One of the members said, “How can Harvard Press publish a book by someone who’s not a professor? He’s just a journalist.”
At that moment Dan Bell said, “I worked for Henry Luce for about six years at Fortune magazine and I was a journalist, so what are you trying to say about journalism?”
Then Dan went on to say, “I chase down every scrap of paper that Greil Marcus writes.” I had won.
IV. Advice for Authors
PD: When you’re dealing with authors, is there some piece of feedback that you find yourself repeating over and over again to them?
LW: I always ask authors to write a one-page précis. I give a lot more weight to the précis than I used to. The smart scholars send in the précis a couple weeks later, because it took them a couple weeks to write a good précis. They don’t rush it.
PD: When I worked with the Free Press we used to write all our own catalog copy. Erwin would edit it, and often it would go through something like 20 drafts. He was downright totalitarian in his insistence on great catalog copy. Erwin claimed that 60 percent of the reviews that appear in the New York Times Book Review are patterned on up to 75 percent of the catalog copy. Those numbers sound crazy to me, but the basic insight itself rings true. I tell my colleagues that until the book exists, the catalog copy, for all intents and purposes, is the book. So it had better be good.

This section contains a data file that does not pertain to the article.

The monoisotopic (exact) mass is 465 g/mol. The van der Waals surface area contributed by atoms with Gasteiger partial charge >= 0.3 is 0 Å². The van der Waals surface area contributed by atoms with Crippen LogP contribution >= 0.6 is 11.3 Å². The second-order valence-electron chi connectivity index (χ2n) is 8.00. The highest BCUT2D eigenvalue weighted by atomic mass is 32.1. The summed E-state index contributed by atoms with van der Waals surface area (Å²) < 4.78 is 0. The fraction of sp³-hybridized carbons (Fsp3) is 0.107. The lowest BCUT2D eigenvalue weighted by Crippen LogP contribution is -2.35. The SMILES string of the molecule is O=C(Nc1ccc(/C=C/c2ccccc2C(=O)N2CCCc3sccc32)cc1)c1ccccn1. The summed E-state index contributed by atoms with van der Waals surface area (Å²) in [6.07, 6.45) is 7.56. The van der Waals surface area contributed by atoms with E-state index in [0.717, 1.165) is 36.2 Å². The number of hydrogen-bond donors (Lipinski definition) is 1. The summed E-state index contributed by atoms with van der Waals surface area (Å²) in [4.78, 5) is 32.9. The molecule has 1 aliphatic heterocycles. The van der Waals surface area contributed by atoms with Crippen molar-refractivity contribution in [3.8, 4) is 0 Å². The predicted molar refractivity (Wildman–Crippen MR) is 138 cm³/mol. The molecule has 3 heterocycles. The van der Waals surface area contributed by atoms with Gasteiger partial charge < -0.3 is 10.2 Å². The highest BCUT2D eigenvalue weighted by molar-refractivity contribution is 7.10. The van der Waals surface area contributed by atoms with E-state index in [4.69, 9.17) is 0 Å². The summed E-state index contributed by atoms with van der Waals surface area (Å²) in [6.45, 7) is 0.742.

LW: Arthur also was just a tiger about catalog copy. I can hear him still, roaring down the hallway with a piece of catalog copy I had written, crumpled up in his hands, which he throws at me and says, redo this and redo it right now. When Arthur Rosenthal first came to Harvard Press, long before my time, he used to say something like: there’s nothing wrong with these books except they don’t have good titles and they don’t have good catalog copy.
Here’s a related point for all you authors out there who might be reading this. If an editor says they are interested in your work, talk to them. Then ask them to tell you about your book after you get done talking to them. If they can’t do a good job summarizing it and explaining what it’s about, don’t work with them.
PD: The best advice I find myself giving to authors is, write a great first chapter. Read the first chapter of any of Robert K. Merton’s books. They are literary masterpieces that engage and inspire the reader. If you write a great first chapter, it’s much more likely that somebody’s going to keep reading your book than if you save your fire for chapter seven.
PD: What do you think about book jackets?
LW: I really am concerned about jackets.
PD: Yeah, me too. They help to communicate content.
LW: I’ve drunk the Harvard Kool-Aid about this: we don’t need to have a four-color jacket. Two colors will do the trick. And jackets have to be legible at 10 to 20 feet. How to get a good cover? I ask authors to write a one-page letter describing the feel of the book, and to attach some postcards. I make no promises that we’ll use any pictures that they come up with. Designers are artists and they’re professionals and they can do great stuff for you, so you’ve got to give them room.
PD: You need a strong title that says what the book is, and you need a strong subtitle.